OECD/G20 Base Erosion and Profit Shifting Project. HARMFUL TAX PRACTICES – 2017 PEER REVIEW REPORTS ON THE EXCHANGE OF INFORMATION ON TAX RULINGS. INCLUSIVE FRAMEWORK ON BEPS: ACTION 5. The integration of national economies and markets has increased substantially in recent years, putting a strain on the international tax rules, which were designed more than a century ago. Weaknesses in the current rules create opportunities for base erosion and profit shifting (BEPS), requiring bold moves by policy makers to restore confidence in the system and ensure that profits are taxed where economic activities take place and value is created. Following the release of the report Addressing Base Erosion and Profit Shifting in February 2013, OECD and G20 countries adopted a 15-point Action Plan to address BEPS in September 2013. The Action Plan identified 15 actions along three key pillars: introducing coherence in the domestic rules that affect cross-border activities, reinforcing substance requirements in the existing international standards, and improving transparency as well as certainty. After two years of work, measures in response to the 15 actions were delivered to G20 Leaders in Antalya in November 2015. All the different outputs, including those delivered in an interim form in 2014, were consolidated into a comprehensive package. The BEPS package of measures represents the first substantial renovation of the international tax rules in almost a century. Once the new measures become applicable, it is expected that profits will be reported where the economic activities that generate them are carried out and where value is created. BEPS planning strategies that rely on outdated rules or on poorly co-ordinated domestic measures will be rendered ineffective. Implementation is now the focus of this work. The BEPS package is designed to be implemented via changes in domestic law and practices, and in tax treaties. With the negotiation of a multilateral instrument (MLI) having been finalised in 2016 to facilitate the implementation of the treaty related BEPS measures, over 80 jurisdictions are covered by the MLI. The entry into force of the MLI on 1 July 2018 paves the way for swift implementation of the treaty related measures. OECD and G20 countries also agreed to continue to work together to ensure a consistent and co-ordinated implementation of the BEPS recommendations and to make the project more inclusive. Globalisation requires that global solutions and a global dialogue be established which go beyond OECD and G20 countries. A better understanding of how the BEPS recommendations are implemented in practice could reduce misunderstandings and disputes between governments. Greater focus on implementation and tax administration should therefore be mutually beneficial to governments and business. Proposed improvements to data and analysis will help support ongoing evaluation of the quantitative impact of BEPS, as well as evaluating the impact of the countermeasures developed under the BEPS Project. As a result, the OECD established the Inclusive Framework on BEPS, bringing all interested and committed countries and jurisdictions on an equal footing in the Committee on Fiscal Affairs and all its subsidiary bodies. The Inclusive Framework, which already has more than 120 members, is monitoring and peer reviewing the implementation of the minimum standards as well as completing the work on standard setting to address BEPS issues. In addition to BEPS members, other international organisations and regional tax bodies are involved in the work of the Inclusive Framework, which also consults business and the civil society on its different work streams. This report was approved by the Inclusive Framework on BEPS on 13 November 2018 and prepared for publication by the OECD Secretariat.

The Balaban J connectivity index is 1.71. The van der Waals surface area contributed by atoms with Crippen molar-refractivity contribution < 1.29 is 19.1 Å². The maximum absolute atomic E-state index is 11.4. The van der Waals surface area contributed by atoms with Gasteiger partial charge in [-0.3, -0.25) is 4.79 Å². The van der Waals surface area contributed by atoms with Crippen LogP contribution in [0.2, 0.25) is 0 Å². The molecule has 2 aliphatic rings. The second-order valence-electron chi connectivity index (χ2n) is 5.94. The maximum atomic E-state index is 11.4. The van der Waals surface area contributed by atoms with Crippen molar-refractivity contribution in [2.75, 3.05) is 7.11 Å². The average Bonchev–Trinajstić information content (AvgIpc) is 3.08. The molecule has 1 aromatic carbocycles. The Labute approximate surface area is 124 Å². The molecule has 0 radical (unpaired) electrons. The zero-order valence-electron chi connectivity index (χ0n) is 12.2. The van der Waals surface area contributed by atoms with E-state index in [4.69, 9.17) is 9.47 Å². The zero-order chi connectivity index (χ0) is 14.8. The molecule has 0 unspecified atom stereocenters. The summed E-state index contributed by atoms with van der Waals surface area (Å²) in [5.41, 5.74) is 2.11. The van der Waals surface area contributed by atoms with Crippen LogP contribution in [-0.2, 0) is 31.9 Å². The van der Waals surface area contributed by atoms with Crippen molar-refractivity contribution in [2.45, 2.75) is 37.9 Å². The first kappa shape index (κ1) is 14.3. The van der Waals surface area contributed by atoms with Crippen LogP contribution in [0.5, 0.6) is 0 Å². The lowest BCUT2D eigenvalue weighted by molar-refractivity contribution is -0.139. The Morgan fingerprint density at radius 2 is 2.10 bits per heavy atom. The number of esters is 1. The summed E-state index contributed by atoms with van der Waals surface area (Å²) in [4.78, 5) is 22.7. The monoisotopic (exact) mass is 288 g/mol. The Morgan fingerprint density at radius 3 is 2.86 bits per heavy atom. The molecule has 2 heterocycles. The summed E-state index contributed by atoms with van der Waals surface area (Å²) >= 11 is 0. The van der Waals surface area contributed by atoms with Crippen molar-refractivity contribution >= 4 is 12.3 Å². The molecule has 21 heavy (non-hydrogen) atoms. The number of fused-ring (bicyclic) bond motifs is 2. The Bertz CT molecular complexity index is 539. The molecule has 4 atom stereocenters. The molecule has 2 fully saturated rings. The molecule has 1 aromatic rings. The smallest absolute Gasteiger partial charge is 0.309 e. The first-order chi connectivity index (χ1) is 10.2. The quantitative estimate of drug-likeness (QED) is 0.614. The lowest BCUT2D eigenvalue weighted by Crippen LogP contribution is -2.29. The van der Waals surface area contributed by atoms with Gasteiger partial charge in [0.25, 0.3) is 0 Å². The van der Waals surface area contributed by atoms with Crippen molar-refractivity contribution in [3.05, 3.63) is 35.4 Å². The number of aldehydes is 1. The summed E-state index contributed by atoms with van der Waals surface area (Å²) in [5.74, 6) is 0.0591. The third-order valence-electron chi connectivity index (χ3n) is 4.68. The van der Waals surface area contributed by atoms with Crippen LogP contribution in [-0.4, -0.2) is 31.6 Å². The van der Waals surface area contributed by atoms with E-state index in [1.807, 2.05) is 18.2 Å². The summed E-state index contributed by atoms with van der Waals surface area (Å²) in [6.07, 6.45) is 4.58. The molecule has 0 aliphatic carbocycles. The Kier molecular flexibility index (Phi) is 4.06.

OECD – MAP Statistics Reporting Framework. BEPS Action 14. The Report on Action 14: Making Dispute Resolution Mechanisms More Effective (“the 2015 Action 14 Report”) was approved by the OECD Committee of Fiscal Affairs (“CFA”) in September, presented to the OECD Council and endorsed by the G20 Finance Ministers on 8 October 2015. This Report contained a commitment by countries engaged in the work to the implementation of a minimum standard to ensure that they resolve treaty-related disputes in a timely, effective and efficient manner and to have their compliance with the minimum standard reviewed by their peers – i.e. the ot her members of the Forum on Tax Administration MAP Forum (“the FTA MAP Forum”). One of the elements of the minimum standard requires jurisdictions to seek to resolve mutual agreement procedure (“MAP”) cases within an average time frame of 24 months. To monitor compliance with this, jurisdictions’ progress toward meeting this target will be periodically reviewed on the basis of the statistics prepared in accordance with an agreed reporting framework. The 2015 Action 14 Report explains that the reporting framework will include agreed milestones for the initiation and conclusion/closing of a MAP case, as well as other relevant stages of the MAP process. The minimum standard also requires jurisdictions to provide timely and complete reporting of MAP statistics, pursuant to the agreed reporting framework. The agreed reporting framework is set out in this note. Section II describes the MAP process to the extent it is relevant for MAP statistics reporting purposes, in particular focusing on the relevant milestones. Section III sets out the statistics reporting templates for the reporting and publication of MAP case inventory and MAP outcomes, and the average time taken for each of the key stages of the MAP process, including the definition of terms used.